Edgeworthia chrysantha ‘Grandiflora’
by Kate van Heel
Plant of the month this February is Edgeworthia chrysantha ‘Grandiflora’ (paperbush). At the moment it’s not quite in bloom, but instead is covered in buds just waiting to open. Each bud is covered with tiny silver hairs, making the buds shimmer in the weak winter sun.
Once the leaves drop in winter, the young buds are revealed covering the bare reddish brown decorative bark. In Japan, the shrub’s bark has been used for making durable tissue paper called ‘mitsumata paper’ which is used for making bank notes, hence its common name of Paper Bush Plant.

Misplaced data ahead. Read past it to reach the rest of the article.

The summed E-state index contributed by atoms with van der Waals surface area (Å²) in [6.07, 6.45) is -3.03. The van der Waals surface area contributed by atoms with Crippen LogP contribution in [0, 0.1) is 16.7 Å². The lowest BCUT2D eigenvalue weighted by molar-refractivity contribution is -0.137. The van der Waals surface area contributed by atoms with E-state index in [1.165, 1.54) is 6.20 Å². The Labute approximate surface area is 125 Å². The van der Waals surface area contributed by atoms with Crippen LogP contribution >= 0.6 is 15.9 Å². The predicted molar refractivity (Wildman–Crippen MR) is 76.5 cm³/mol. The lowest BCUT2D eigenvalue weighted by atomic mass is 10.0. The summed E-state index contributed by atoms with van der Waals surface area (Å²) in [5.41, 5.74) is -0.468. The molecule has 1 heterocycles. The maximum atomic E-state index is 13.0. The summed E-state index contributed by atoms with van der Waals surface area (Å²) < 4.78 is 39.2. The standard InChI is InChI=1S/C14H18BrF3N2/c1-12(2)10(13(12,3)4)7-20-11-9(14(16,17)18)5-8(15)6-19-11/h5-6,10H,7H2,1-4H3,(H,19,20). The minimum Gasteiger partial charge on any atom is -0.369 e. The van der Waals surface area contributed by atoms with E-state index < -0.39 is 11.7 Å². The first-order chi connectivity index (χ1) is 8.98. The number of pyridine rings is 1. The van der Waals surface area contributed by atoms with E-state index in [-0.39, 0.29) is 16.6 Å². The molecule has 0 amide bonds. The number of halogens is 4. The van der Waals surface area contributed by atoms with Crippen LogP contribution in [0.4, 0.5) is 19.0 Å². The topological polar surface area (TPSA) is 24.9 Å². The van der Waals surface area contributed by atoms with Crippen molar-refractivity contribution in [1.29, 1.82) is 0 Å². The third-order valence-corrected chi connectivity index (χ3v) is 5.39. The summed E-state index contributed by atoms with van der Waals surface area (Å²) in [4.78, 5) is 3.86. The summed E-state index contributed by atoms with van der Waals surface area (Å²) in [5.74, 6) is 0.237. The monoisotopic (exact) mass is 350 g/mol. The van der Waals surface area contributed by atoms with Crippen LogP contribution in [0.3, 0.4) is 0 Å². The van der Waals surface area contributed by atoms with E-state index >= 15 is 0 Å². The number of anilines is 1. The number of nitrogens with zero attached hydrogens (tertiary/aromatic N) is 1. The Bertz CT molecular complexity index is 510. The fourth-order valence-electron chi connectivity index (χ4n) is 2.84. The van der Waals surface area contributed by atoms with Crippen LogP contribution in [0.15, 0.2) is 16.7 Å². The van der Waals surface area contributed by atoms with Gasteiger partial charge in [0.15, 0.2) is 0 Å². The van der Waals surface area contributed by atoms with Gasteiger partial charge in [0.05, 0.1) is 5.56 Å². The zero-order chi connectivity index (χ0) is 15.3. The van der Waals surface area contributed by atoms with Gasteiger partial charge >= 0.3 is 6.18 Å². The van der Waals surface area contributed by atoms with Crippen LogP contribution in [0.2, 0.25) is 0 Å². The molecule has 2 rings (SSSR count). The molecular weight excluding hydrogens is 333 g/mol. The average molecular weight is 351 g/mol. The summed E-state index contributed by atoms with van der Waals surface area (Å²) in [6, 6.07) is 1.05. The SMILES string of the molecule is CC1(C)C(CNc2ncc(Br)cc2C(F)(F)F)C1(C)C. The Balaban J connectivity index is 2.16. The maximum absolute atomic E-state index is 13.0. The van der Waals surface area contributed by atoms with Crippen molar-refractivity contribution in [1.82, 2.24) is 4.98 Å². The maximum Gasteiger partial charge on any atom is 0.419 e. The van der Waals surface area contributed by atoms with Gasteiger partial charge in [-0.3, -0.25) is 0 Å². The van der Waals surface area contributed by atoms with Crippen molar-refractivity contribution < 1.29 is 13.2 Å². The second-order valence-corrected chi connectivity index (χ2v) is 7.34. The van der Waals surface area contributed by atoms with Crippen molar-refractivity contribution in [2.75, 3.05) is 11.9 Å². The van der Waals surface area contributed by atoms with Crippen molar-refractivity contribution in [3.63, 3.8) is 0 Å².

In early spring it produces incredibly fragrant yellow and cream flowers before the leaves appear, providing a welcome source of food for any pollinators at this time of year. It is a relative of the Daphne, apparently sharing its preference for cool, lightly shaded spots. In my garden it receives sun until early afternoon when it is shaded by tall trees next door.
It grows to 1.5m by 1.5m in a pleasing goblet shape and although it is said to only tolerate temperatures down to -5C, I have grown it in my garden (admittedly located in the sheltered Kirkstall valley) for more than seven years with no problems.
I would highly recommend Edgeworthia as a fabulous plant for the winter garden.
Images courtesy of Kate van Heel